Advances in Clinical and Experimental Medicine

Title abbreviation: Adv Clin Exp Med
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ISSN 1899–5276 (print)
ISSN 2451-2680 (online)
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Advances in Clinical and Experimental Medicine

2016, vol. 25, nr 4, July-August, p. 625–630

doi: 10.17219/acem/62937

Publication type: original article

Language: English

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The Association Between Dental Status and Systemic Lipid Profile and Inflammatory Mediators in Patients After Myocardial Infarction

Bartłomiej Górski1,B,D, Ewa Nargiełło2,B,D, Grzegorz Opolski2,A,E, Ewa Ganowicz1,C, Renata Górska1,A,E,F

1 Department of Oral Medicine and Periodontal Diseases, Medical University of Warsaw, Poland

2 1st Department of Cardiology, Medical University of Warsaw, Poland

Abstract

Background. Many epidemiological studies have proven that local infection may influence the levels of systemic lipid profile and inflammatory mediators.
Objectives. The aim of this research was to evaluate the association between the state of the oral cavity, lipids and inflammatory mediator concentrations in Poles after acute myocardial infarction (MI).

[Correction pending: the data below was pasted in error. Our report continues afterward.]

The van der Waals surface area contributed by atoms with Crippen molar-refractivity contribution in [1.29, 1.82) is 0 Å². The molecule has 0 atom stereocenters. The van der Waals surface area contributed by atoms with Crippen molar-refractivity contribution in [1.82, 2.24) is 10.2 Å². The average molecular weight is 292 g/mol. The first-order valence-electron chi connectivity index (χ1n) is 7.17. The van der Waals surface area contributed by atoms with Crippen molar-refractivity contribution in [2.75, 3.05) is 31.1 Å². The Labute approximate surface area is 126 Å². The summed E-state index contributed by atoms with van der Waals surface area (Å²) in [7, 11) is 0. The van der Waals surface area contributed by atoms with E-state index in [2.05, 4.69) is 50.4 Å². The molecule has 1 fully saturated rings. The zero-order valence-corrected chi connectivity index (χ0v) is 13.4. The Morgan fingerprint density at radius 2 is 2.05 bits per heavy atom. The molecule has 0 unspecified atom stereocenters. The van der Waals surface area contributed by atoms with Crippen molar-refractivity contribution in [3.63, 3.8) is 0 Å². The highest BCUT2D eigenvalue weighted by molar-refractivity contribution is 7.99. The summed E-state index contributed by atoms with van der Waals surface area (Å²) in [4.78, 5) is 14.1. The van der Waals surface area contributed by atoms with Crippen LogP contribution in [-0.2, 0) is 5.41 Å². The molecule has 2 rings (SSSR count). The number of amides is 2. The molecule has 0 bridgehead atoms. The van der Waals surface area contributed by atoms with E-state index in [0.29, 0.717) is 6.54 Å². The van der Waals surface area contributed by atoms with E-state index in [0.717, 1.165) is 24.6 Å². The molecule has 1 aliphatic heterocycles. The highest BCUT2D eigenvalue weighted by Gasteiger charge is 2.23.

Material and Methods. A total of 134 subjects with a mean age of 54.3 years (± 8.1) were included in the study. Sociodemographic and cardiologic variables were gathered. Subsequently, serum samples were collected for estimation of total cholesterol (TC), triglycerides (TG), low-density lipoprotein (LDL-C), high-density lipoprotein (HDL-C), high-sensitivity C-reactive protein (hsCRP), fibrinogen and white blood cell counts (WBC). The periodontal parameters measured included bleeding on probing index (BoP), pocket depth (PD), clinical attachment level (CAL), the number of bleeding periodontal pockets (bPP) and the number of lost teeth.
Results. Overall, patients shared high levels of periodontal inflammation and tissue breakdown. Multivariate analysis revealed a significant association between the serum concentration of LDL-C and bPP (standardized coefficient b = 0.3179; p = 0.0009) and PD (b = 0.3186; p = 0.0015); the level of fibrinogen and the number of lost teeth (b = 0.3669; p = 0.0013); WBC and bPP (b = 0.2726; p = 0.0035) independent of age, sex, income, education, atherosclerotic disease in the family, tobacco smoking, arterial hypertension, diabetes mellitus and BMI. No correlations were found regarding hsCRP serum concentration.
Conclusion. To our knowledge, this study demonstrated for the first time that local inflammatory processes in the oral cavity are positively associated with the systemic levels of LDL-C, fibrinogen and WBC in adult Poles. This may underscore relationships between periodontitis and MI as well as potentially impinge on atherosclerotic processes and MI prognosis.

Key words

inflammation, fibrinogen, cardiovascular disease, lipid profile, C-reactive protein

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